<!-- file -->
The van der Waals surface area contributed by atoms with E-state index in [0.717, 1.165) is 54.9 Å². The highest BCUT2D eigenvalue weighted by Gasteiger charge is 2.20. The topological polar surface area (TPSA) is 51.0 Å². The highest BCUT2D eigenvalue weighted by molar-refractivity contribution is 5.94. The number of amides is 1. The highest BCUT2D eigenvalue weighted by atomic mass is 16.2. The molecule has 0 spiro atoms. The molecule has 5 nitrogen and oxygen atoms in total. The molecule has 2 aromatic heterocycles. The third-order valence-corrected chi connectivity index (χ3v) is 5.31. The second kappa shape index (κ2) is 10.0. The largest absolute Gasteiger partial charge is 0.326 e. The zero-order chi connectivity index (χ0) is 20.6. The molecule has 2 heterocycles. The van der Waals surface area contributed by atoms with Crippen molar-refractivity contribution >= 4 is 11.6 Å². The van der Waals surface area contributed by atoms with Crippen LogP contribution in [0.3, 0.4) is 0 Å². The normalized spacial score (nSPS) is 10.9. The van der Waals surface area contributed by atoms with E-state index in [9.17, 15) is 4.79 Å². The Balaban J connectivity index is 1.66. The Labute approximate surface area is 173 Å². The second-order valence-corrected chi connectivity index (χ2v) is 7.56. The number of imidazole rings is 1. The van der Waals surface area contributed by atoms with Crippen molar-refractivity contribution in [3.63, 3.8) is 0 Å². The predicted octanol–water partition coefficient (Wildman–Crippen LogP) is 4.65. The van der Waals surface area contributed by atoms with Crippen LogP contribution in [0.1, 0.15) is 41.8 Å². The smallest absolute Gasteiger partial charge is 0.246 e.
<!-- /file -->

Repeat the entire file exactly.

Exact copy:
The van der Waals surface area contributed by atoms with E-state index in [0.717, 1.165) is 54.9 Å². The highest BCUT2D eigenvalue weighted by Gasteiger charge is 2.20. The topological polar surface area (TPSA) is 51.0 Å². The highest BCUT2D eigenvalue weighted by molar-refractivity contribution is 5.94. The number of amides is 1. The highest BCUT2D eigenvalue weighted by atomic mass is 16.2. The molecule has 0 spiro atoms. The molecule has 5 nitrogen and oxygen atoms in total. The molecule has 2 aromatic heterocycles. The third-order valence-corrected chi connectivity index (χ3v) is 5.31. The second kappa shape index (κ2) is 10.0. The largest absolute Gasteiger partial charge is 0.326 e. The zero-order chi connectivity index (χ0) is 20.6. The molecule has 2 heterocycles. The van der Waals surface area contributed by atoms with Crippen molar-refractivity contribution >= 4 is 11.6 Å². The van der Waals surface area contributed by atoms with Crippen LogP contribution in [0.3, 0.4) is 0 Å². The normalized spacial score (nSPS) is 10.9. The van der Waals surface area contributed by atoms with E-state index in [9.17, 15) is 4.79 Å². The Balaban J connectivity index is 1.66. The Labute approximate surface area is 173 Å². The second-order valence-corrected chi connectivity index (χ2v) is 7.56. The number of imidazole rings is 1. The van der Waals surface area contributed by atoms with Crippen molar-refractivity contribution in [3.63, 3.8) is 0 Å². The predicted octanol–water partition coefficient (Wildman–Crippen LogP) is 4.65. The van der Waals surface area contributed by atoms with Crippen LogP contribution in [0.1, 0.15) is 41.8 Å². The smallest absolute Gasteiger partial charge is 0.246 e.